Matthew Kirchhof MSc Defence
Date and Time
Online via Zoom Meeting
ABCNet: Predicting chromosomal compartments directly from reference genomes
Chair: Dr. Gary Grewal
Advisor: Dr. Stefan Kremer
Advisory Member: Dr. Deb Stacey
Non-Advisory Member: Dr. Neil Bruce
Previous research has shown that the 3D organization of a cell’s genome is crucial to its functionality, directly contributing to gene regulation. Better understanding what gives rise to a genome’s 3D organization, as well as the effects it has on a cell’s functionality, has the potential to lead to various breakthroughs surrounding disease, cell differentiation and more. In 2009, a biochemical assay used to capture the conformation of a genome (called Hi-C) was published, allowing us to better understand how a genome might interact with itself. From this, we can categorize regions of the genome into two compartments, those that are open (A) and those that are closed (B), where A compartments are gene-rich, transcriptionally active and more loosely packed together than B compartments.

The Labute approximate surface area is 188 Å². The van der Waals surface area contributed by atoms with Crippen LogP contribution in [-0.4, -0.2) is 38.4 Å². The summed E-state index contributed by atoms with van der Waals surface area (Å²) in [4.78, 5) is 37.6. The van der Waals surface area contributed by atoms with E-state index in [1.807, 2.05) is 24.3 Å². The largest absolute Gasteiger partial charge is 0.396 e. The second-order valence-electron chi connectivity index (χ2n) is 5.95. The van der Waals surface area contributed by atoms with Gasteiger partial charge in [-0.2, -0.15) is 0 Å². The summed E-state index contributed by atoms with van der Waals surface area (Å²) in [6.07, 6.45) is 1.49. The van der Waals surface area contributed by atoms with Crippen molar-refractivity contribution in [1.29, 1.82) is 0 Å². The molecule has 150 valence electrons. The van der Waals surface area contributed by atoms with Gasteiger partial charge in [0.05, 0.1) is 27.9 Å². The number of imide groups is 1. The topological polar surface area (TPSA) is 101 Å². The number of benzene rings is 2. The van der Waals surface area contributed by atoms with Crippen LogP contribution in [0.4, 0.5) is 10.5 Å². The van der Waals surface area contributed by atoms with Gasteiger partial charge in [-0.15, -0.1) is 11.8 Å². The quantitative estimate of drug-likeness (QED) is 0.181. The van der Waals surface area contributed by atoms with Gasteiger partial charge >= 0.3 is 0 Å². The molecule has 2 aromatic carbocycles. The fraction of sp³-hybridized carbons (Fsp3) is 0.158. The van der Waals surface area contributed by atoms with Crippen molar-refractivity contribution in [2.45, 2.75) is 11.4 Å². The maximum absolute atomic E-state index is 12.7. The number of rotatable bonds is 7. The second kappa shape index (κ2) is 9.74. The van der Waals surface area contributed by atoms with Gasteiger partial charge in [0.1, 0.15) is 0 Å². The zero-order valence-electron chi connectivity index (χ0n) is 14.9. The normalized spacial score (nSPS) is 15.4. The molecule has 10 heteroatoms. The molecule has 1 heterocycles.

This thesis presents ABCNet, a convolutional neural network (CNN) designed to predict the A/B compartments of a genome directly from its genomic sequence. Unlike other neural networks, ABCNet does not rely on a predetermined set of extracted genomic features and/or elements to make its predictions, while still matching their accuracy. Furthermore, analysis into ABCNet’s latent space hints at important genomic features indicative of its 3D genome organization.